The housing market in California has been red hot since last July (2020) with home sales for the first half of 2021 surging above last year by 34 percent.
Home prices, meanwhile, continue to climb with the statewide median price-setting record a high of $811,170. However, statewide median price dipped from the record high in May but remained above $800k
On the other hand, supply remained tight as for-sale properties consistently dipped below year-ago levels by 40 to 50 percent in the first half of the year. Active listings in July were down 14.7% from last year.
The imbalance between supply and demand has created headaches for homebuyers, as market competition remains intense while housing affordability continues to decline.
Half of all new listings in the second quarter of 2021 were off the market within seven or eight days after being listed, and 70 percent of the homes were sold above their asking price.
In addition, we hit an all-time high price per square foot of $394. Of course, this is a statewide number and may vary from city to city.
Despite the impressive performance in the first six months of the year, the market momentum appears to be slowing as we move into the third quarter.
According to the latest housing report released by the California Association of REALTORS® (C.A.R.), statewide home sales declined on a month-to-month basis for the second straight month in June, while pending sales dipped for the first time since May 2020.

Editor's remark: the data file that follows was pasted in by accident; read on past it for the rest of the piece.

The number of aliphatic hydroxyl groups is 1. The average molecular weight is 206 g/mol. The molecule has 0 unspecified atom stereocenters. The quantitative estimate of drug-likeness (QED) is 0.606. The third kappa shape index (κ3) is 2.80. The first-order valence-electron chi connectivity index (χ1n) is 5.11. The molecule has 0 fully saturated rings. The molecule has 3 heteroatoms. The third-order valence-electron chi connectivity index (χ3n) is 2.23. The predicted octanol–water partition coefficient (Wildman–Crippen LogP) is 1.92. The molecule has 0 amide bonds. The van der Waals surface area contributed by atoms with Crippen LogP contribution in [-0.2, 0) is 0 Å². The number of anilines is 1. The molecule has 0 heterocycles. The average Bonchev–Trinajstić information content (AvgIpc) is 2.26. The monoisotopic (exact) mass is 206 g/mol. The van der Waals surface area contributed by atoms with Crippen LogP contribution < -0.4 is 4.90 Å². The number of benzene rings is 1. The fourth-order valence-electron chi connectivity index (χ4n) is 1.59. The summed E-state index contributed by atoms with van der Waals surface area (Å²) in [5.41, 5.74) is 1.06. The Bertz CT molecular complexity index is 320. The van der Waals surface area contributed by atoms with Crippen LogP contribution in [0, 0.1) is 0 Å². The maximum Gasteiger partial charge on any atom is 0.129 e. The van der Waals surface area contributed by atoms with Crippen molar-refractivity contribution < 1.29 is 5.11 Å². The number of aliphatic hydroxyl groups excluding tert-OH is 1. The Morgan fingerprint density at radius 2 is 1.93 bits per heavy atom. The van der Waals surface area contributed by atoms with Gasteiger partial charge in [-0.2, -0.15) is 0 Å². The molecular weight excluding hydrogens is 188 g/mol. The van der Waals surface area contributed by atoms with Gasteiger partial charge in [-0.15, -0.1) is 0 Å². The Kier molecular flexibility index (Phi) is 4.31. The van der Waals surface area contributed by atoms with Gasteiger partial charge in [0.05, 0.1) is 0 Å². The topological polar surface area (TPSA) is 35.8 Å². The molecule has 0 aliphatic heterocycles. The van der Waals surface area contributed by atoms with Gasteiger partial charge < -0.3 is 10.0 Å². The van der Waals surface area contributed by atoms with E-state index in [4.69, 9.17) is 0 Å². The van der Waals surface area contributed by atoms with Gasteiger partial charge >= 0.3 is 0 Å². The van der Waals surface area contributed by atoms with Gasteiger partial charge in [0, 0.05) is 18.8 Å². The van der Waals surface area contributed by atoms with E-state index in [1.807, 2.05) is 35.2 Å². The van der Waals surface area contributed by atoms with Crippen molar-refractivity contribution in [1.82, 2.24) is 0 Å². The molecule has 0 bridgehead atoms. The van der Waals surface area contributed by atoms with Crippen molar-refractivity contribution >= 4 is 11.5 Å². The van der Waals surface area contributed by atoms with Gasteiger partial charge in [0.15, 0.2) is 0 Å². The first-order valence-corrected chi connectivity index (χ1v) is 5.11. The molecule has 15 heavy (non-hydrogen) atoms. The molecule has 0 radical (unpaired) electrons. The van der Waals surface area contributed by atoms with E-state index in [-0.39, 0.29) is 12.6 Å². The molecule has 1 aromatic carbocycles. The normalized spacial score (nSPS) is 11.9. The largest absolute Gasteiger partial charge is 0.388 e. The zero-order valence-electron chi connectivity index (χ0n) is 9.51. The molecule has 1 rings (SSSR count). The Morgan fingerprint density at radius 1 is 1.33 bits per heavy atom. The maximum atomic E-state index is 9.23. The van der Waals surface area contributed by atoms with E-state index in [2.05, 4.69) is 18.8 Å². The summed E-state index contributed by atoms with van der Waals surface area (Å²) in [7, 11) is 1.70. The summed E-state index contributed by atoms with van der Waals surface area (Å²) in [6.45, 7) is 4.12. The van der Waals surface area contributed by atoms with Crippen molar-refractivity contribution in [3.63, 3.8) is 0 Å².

The housing market is showing signs of cooling down as we enter the fall season.
The market cool-off could be a sigh of relief for potential homebuyers, however. As the market resumes its seasonal normality, the housing supply will likely decrease in the fourth quarter as the market enters the holiday season.
Assuming that the market follows a typical seasonal pattern this year, supply should improve further following the end of the summer with active listings rising 4.3 percent in July and another 1.3 percent in August.
With inventory inching up and demand slowing as the market reaches the end of a traditional buying season, market competition should cool off in the coming months.
For sale properties, for example, should have a longer shelf life in the “off-season”. New listings tend to tend down during the holidays which makes it an excellent time to list your home for sale.
The median days on market should increase an average of five days in September when compared to June, based on pre-pandemic market trends observed between 2015 and 2019.
The sales-price-to-list-price ratio – another measure of market competitiveness, is also expected to come down for the rest of the year.
Between 2015 and 2019, the ratio declined an average of 0.98 percent from June to September and dropped an average of 0.55 percent from September to December.
With the pace of the economic recovery likely to slow in the second half of the year, interest rates may inch up but should not rise rapidly in the short term. As you can see in the table below, current mortgage rates are still incredibly low.